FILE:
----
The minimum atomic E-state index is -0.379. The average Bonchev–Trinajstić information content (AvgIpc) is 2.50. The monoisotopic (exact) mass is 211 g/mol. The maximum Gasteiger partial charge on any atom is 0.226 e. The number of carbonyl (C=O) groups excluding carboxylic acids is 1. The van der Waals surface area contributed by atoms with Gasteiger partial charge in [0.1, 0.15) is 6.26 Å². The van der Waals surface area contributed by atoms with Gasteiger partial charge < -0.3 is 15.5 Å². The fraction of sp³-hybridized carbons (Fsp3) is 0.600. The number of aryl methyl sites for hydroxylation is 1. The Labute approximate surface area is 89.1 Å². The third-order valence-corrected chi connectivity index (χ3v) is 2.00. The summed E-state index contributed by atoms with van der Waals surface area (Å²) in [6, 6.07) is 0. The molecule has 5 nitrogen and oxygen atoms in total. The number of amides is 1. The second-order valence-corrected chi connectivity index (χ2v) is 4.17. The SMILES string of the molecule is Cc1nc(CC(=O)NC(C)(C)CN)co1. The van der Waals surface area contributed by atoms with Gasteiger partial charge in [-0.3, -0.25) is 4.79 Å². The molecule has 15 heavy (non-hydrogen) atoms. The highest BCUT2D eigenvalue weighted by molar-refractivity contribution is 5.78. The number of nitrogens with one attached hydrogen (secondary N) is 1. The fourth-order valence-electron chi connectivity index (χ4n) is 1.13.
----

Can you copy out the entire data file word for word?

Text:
The minimum atomic E-state index is -0.379. The average Bonchev–Trinajstić information content (AvgIpc) is 2.50. The monoisotopic (exact) mass is 211 g/mol. The maximum Gasteiger partial charge on any atom is 0.226 e. The number of carbonyl (C=O) groups excluding carboxylic acids is 1. The van der Waals surface area contributed by atoms with Gasteiger partial charge in [0.1, 0.15) is 6.26 Å². The van der Waals surface area contributed by atoms with Gasteiger partial charge < -0.3 is 15.5 Å². The fraction of sp³-hybridized carbons (Fsp3) is 0.600. The number of aryl methyl sites for hydroxylation is 1. The Labute approximate surface area is 89.1 Å². The third-order valence-corrected chi connectivity index (χ3v) is 2.00. The summed E-state index contributed by atoms with van der Waals surface area (Å²) in [6, 6.07) is 0. The molecule has 5 nitrogen and oxygen atoms in total. The number of amides is 1. The second-order valence-corrected chi connectivity index (χ2v) is 4.17. The SMILES string of the molecule is Cc1nc(CC(=O)NC(C)(C)CN)co1. The van der Waals surface area contributed by atoms with Gasteiger partial charge in [-0.3, -0.25) is 4.79 Å². The molecule has 15 heavy (non-hydrogen) atoms. The highest BCUT2D eigenvalue weighted by molar-refractivity contribution is 5.78. The number of nitrogens with one attached hydrogen (secondary N) is 1. The fourth-order valence-electron chi connectivity index (χ4n) is 1.13.